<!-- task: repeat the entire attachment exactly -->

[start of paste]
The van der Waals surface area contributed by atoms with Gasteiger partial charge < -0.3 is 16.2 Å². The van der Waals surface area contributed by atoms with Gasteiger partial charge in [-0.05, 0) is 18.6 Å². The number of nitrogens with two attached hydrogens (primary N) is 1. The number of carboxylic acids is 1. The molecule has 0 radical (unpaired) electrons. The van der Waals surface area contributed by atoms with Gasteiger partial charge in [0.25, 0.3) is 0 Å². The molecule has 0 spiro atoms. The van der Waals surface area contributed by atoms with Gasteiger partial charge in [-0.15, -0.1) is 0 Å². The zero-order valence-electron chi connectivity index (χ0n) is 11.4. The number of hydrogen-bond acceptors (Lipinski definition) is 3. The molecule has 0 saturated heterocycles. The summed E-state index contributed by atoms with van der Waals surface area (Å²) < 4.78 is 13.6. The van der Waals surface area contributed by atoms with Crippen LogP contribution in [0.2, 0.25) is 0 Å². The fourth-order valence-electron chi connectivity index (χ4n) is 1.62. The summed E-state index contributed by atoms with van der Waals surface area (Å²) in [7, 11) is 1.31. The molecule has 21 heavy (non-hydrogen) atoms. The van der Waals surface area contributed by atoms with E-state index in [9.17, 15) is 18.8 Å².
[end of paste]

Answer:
The van der Waals surface area contributed by atoms with Gasteiger partial charge < -0.3 is 16.2 Å². The van der Waals surface area contributed by atoms with Gasteiger partial charge in [-0.05, 0) is 18.6 Å². The number of nitrogens with two attached hydrogens (primary N) is 1. The number of carboxylic acids is 1. The molecule has 0 radical (unpaired) electrons. The van der Waals surface area contributed by atoms with Gasteiger partial charge in [0.25, 0.3) is 0 Å². The molecule has 0 spiro atoms. The van der Waals surface area contributed by atoms with Gasteiger partial charge in [-0.15, -0.1) is 0 Å². The zero-order valence-electron chi connectivity index (χ0n) is 11.4. The number of hydrogen-bond acceptors (Lipinski definition) is 3. The molecule has 0 saturated heterocycles. The summed E-state index contributed by atoms with van der Waals surface area (Å²) < 4.78 is 13.6. The van der Waals surface area contributed by atoms with Crippen LogP contribution in [0.2, 0.25) is 0 Å². The fourth-order valence-electron chi connectivity index (χ4n) is 1.62. The summed E-state index contributed by atoms with van der Waals surface area (Å²) in [7, 11) is 1.31. The molecule has 21 heavy (non-hydrogen) atoms. The van der Waals surface area contributed by atoms with E-state index in [9.17, 15) is 18.8 Å².